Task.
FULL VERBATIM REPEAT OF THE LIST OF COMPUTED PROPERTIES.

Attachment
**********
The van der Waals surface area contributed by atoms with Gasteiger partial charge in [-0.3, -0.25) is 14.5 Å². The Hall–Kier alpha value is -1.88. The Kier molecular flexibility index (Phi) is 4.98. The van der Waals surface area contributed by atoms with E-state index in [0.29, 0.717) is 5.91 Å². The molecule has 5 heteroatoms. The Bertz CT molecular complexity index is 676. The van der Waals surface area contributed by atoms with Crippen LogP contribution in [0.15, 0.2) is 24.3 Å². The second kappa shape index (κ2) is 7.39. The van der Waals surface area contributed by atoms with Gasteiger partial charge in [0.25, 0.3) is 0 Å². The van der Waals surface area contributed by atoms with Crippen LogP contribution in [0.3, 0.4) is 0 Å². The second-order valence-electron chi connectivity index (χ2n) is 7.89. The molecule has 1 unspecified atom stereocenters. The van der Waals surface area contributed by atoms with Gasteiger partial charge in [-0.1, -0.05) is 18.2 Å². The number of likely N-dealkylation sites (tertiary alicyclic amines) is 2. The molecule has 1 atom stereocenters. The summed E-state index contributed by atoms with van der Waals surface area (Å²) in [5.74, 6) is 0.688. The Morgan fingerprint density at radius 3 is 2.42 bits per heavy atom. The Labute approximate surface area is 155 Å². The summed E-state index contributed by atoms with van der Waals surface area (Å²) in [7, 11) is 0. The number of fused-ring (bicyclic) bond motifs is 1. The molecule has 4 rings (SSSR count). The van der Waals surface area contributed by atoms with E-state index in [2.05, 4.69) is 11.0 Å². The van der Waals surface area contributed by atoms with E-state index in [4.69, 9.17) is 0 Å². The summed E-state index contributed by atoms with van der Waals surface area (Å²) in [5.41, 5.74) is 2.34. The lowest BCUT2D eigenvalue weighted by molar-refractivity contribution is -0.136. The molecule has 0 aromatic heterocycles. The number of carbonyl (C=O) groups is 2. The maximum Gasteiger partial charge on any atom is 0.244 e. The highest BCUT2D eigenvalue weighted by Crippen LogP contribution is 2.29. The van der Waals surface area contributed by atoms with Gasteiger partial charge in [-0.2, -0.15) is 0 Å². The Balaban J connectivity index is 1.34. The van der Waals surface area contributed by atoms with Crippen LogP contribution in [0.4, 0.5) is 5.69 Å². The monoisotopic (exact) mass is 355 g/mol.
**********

The van der Waals surface area contributed by atoms with Gasteiger partial charge in [-0.3, -0.25) is 14.5 Å². The Hall–Kier alpha value is -1.88. The Kier molecular flexibility index (Phi) is 4.98. The van der Waals surface area contributed by atoms with E-state index in [0.29, 0.717) is 5.91 Å². The molecule has 5 heteroatoms. The Bertz CT molecular complexity index is 676. The van der Waals surface area contributed by atoms with Crippen LogP contribution in [0.15, 0.2) is 24.3 Å². The second kappa shape index (κ2) is 7.39. The van der Waals surface area contributed by atoms with Gasteiger partial charge in [0.25, 0.3) is 0 Å². The van der Waals surface area contributed by atoms with Crippen LogP contribution in [0.3, 0.4) is 0 Å². The second-order valence-electron chi connectivity index (χ2n) is 7.89. The molecule has 1 unspecified atom stereocenters. The van der Waals surface area contributed by atoms with Gasteiger partial charge in [-0.1, -0.05) is 18.2 Å². The number of likely N-dealkylation sites (tertiary alicyclic amines) is 2. The molecule has 1 atom stereocenters. The summed E-state index contributed by atoms with van der Waals surface area (Å²) in [5.74, 6) is 0.688. The Morgan fingerprint density at radius 3 is 2.42 bits per heavy atom. The Labute approximate surface area is 155 Å². The summed E-state index contributed by atoms with van der Waals surface area (Å²) in [7, 11) is 0. The number of fused-ring (bicyclic) bond motifs is 1. The molecule has 4 rings (SSSR count). The van der Waals surface area contributed by atoms with E-state index in [2.05, 4.69) is 11.0 Å². The van der Waals surface area contributed by atoms with E-state index in [4.69, 9.17) is 0 Å². The summed E-state index contributed by atoms with van der Waals surface area (Å²) in [5.41, 5.74) is 2.34. The lowest BCUT2D eigenvalue weighted by molar-refractivity contribution is -0.136. The molecule has 0 aromatic heterocycles. The number of carbonyl (C=O) groups is 2. The maximum Gasteiger partial charge on any atom is 0.244 e. The highest BCUT2D eigenvalue weighted by Crippen LogP contribution is 2.29. The van der Waals surface area contributed by atoms with Gasteiger partial charge in [-0.2, -0.15) is 0 Å². The Balaban J connectivity index is 1.34. The van der Waals surface area contributed by atoms with Crippen LogP contribution in [0.4, 0.5) is 5.69 Å². The monoisotopic (exact) mass is 355 g/mol.